To monitor the incidence of Plasmodium knowlesi infections and determine whether other simian malaria parasites are being transmitted to humans, we examined 1,047 blood samples from patients with malaria at Kapit Hospital in Kapit, Malaysia, during June 24, 2013–December 31, 2017. Using nested PCR assays, we found 845 (80.6%) patients had either P. knowlesi monoinfection (n = 815) or co-infection with other Plasmodium species (n = 30). We noted the annual number of these zoonotic infections increased greatly in 2017 (n = 284). We identified 6 patients, 17–65 years of age, with P. cynomolgi and P. knowlesi co-infections, confirmed by phylogenetic analyses of the Plasmodium cytochrome c oxidase subunit 1 gene sequences. P. knowlesi continues to be a public health concern in the Kapit Division of Sarawak, Malaysian Borneo. In addition, another simian malaria parasite, P. cynomolgi, also is an emerging cause of malaria in humans.

EID Raja T, Hu T, Kadir K, Mohamad D, Rosli N, Wong L, et al. Naturally Acquired Human Plasmodium cynomolgi and P. knowlesi Infections, Malaysian Borneo. Emerg Infect Dis. 2020;26(8):1801-1809. https://dx.doi.org/10.3201/eid2608.200343
AMA Raja T, Hu T, Kadir K, et al. Naturally Acquired Human Plasmodium cynomolgi and P. knowlesi Infections, Malaysian Borneo. Emerging Infectious Diseases. 2020;26(8):1801-1809. doi:10.3201/eid2608.200343.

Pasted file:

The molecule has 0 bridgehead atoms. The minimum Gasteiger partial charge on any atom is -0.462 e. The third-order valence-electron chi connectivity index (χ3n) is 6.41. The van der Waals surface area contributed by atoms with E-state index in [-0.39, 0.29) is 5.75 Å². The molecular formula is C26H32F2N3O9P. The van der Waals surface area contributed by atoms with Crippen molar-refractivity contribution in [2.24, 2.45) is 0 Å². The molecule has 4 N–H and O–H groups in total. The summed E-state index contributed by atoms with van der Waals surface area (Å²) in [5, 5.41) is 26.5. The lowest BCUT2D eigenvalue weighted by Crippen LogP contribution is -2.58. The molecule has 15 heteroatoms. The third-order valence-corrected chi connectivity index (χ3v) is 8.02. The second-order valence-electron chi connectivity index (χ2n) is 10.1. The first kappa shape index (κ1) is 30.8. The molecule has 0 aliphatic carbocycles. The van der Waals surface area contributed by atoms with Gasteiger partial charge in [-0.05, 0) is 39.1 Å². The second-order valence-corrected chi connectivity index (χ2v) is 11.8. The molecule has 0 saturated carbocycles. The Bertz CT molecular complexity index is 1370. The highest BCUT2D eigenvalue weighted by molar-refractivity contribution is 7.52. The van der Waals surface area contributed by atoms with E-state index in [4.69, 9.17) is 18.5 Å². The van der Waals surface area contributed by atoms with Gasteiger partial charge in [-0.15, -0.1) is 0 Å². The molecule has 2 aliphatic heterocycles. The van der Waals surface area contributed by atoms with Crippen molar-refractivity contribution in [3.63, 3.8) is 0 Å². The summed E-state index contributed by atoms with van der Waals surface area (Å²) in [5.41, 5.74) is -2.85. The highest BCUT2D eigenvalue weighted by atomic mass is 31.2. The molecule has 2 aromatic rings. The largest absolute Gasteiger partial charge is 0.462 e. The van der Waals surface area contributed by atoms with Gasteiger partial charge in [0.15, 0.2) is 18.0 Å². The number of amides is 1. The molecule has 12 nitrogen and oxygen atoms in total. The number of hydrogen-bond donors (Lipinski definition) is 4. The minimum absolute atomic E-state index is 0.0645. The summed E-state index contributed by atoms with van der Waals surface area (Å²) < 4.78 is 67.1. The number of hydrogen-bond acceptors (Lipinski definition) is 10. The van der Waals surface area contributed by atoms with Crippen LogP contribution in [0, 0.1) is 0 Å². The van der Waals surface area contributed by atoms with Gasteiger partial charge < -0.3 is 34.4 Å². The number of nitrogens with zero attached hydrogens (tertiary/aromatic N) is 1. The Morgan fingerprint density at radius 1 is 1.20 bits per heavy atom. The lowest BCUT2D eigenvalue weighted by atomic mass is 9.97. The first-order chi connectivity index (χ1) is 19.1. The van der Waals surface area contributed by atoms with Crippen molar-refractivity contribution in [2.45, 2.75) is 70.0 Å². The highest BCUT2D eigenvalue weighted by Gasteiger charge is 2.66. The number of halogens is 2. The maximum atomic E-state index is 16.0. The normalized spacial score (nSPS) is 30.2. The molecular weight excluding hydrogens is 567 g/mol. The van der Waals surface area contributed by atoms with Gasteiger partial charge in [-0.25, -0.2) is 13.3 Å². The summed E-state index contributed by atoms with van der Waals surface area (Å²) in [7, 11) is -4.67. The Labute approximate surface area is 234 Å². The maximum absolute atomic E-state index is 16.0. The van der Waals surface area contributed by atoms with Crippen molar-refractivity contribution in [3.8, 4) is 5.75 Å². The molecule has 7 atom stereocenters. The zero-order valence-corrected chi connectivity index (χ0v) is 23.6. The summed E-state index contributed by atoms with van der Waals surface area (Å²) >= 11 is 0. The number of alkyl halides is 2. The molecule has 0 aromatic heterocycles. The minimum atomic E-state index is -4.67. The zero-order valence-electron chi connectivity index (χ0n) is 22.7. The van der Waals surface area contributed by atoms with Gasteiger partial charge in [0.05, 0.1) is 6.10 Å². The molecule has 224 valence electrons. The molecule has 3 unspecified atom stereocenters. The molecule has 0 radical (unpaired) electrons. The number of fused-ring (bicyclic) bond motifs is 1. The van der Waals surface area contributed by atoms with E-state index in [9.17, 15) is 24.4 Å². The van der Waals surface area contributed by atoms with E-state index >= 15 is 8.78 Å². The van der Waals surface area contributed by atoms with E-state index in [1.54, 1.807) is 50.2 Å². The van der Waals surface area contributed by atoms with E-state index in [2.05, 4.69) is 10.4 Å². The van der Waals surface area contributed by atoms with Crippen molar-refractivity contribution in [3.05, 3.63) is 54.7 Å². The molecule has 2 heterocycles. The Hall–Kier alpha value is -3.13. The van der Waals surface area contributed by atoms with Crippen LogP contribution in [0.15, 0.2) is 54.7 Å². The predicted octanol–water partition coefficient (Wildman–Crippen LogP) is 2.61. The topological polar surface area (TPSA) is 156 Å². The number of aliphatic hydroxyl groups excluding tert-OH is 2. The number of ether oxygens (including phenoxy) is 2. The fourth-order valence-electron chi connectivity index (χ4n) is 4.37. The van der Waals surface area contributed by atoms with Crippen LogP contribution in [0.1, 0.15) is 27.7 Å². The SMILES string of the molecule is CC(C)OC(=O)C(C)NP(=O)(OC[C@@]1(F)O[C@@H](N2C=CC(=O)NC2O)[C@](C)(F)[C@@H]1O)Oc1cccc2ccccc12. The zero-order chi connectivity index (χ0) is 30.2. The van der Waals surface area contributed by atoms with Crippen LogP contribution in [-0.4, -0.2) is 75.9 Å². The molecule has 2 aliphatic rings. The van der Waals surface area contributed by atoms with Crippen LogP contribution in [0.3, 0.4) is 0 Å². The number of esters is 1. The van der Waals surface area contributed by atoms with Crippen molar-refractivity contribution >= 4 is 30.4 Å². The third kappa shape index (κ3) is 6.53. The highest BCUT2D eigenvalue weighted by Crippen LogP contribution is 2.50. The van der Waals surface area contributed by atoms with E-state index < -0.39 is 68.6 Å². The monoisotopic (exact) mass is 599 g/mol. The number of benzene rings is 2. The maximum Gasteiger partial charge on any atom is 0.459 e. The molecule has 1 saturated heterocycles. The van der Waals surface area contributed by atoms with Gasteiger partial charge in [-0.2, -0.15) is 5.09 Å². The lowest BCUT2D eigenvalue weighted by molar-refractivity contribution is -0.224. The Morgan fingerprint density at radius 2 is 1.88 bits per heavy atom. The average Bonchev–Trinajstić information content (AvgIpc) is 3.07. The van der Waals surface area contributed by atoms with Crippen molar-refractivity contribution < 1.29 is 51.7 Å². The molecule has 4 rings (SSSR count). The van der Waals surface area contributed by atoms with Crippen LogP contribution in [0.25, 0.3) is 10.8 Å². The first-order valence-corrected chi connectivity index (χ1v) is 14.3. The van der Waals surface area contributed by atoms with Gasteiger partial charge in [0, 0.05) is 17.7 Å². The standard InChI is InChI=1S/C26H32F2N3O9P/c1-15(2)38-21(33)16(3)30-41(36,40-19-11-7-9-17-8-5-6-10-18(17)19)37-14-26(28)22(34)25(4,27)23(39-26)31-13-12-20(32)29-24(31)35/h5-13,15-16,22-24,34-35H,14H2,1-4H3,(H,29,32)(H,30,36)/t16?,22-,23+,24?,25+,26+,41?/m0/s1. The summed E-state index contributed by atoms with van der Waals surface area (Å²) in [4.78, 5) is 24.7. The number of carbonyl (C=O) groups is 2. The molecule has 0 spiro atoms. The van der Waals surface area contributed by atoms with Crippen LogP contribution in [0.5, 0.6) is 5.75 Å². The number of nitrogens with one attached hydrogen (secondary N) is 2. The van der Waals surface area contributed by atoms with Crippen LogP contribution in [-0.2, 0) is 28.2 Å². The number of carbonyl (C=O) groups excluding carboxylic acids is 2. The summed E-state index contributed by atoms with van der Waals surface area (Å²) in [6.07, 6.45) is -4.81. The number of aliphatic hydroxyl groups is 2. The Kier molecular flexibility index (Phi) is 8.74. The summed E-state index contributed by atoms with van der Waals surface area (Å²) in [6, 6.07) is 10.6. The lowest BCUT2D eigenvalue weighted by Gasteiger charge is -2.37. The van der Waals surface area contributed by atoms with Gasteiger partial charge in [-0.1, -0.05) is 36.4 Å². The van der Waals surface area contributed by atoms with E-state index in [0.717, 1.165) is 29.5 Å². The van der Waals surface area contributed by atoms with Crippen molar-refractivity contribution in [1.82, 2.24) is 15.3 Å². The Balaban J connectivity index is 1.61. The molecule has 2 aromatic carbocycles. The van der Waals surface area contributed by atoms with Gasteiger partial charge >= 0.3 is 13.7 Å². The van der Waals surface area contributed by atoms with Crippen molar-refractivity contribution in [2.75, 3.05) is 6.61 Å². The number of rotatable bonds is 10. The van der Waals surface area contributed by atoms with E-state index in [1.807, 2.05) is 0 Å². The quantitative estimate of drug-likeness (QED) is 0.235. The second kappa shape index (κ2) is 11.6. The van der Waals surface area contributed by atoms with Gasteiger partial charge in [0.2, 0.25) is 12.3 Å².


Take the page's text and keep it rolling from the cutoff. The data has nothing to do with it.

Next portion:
APA Raja, T., Hu, T., Kadir, K., Mohamad, D., Rosli, N., Wong, L....Singh, B. (2020). Naturally Acquired Human Plasmodium cynomolgi and P. knowlesi Infections, Malaysian Borneo. Emerging Infectious Diseases, 26(8), 1801-1809. https://dx.doi.org/10.3201/eid2608.200343.

Presence of Segmented Flavivirus Infections in North America [PDF - 1.51 MB - 8 pages]
K. J. Vandegrift et al.

Identifying viruses in synanthropic animals is necessary for understanding the origin of many viruses that can infect human hosts and developing strategies to prevent new zoonotic infections. The white-footed mouse, Peromyscus leucopus, is one of the most abundant rodent species in the northeastern United States. We characterized the serum virome of 978 free-ranging P. leucopus mice caught in Pennsylvania. We identified many new viruses belonging to 26 different virus families. Among these viruses was a highly divergent segmented flavivirus whose genetic relatives were recently identified in ticks, mosquitoes, and vertebrates, including febrile humans. This novel flavi-like segmented virus was found in rodents and shares ˂70% aa identity with known viruses in the highly conserved region of the viral polymerase. Our data will enable researchers to develop molecular reagents to further characterize this virus and its relatives infecting other hosts and to curtail their spread, if necessary.

EID Vandegrift KJ, Kumar A, Sharma H, Murthy S, Kramer LD, Ostfeld R, et al. Presence of Segmented Flavivirus Infections in North America. Emerg Infect Dis. 2020;26(8):1810-1817. https://dx.doi.org/10.3201/eid2608.190986